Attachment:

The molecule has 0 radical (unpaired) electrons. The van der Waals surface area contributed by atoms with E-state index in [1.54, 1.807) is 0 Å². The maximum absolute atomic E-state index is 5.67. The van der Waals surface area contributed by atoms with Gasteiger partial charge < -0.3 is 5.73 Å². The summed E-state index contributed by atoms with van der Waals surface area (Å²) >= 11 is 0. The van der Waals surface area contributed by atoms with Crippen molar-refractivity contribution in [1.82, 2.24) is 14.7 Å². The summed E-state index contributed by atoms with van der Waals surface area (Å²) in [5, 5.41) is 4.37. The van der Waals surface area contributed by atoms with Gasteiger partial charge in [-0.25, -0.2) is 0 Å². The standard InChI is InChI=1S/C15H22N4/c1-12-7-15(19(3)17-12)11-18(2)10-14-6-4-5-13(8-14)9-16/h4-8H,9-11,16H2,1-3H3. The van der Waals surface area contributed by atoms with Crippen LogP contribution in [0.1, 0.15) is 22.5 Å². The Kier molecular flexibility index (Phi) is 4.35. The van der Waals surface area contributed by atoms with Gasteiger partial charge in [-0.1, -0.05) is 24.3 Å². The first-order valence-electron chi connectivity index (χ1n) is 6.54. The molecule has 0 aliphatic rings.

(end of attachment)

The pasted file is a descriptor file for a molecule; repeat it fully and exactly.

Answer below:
The molecule has 0 radical (unpaired) electrons. The van der Waals surface area contributed by atoms with E-state index in [1.54, 1.807) is 0 Å². The maximum absolute atomic E-state index is 5.67. The van der Waals surface area contributed by atoms with Gasteiger partial charge < -0.3 is 5.73 Å². The summed E-state index contributed by atoms with van der Waals surface area (Å²) >= 11 is 0. The van der Waals surface area contributed by atoms with Crippen molar-refractivity contribution in [1.82, 2.24) is 14.7 Å². The summed E-state index contributed by atoms with van der Waals surface area (Å²) in [5, 5.41) is 4.37. The van der Waals surface area contributed by atoms with Gasteiger partial charge in [-0.25, -0.2) is 0 Å². The standard InChI is InChI=1S/C15H22N4/c1-12-7-15(19(3)17-12)11-18(2)10-14-6-4-5-13(8-14)9-16/h4-8H,9-11,16H2,1-3H3. The van der Waals surface area contributed by atoms with Crippen LogP contribution in [0.1, 0.15) is 22.5 Å². The Kier molecular flexibility index (Phi) is 4.35. The van der Waals surface area contributed by atoms with Gasteiger partial charge in [-0.1, -0.05) is 24.3 Å². The first-order valence-electron chi connectivity index (χ1n) is 6.54. The molecule has 0 aliphatic rings.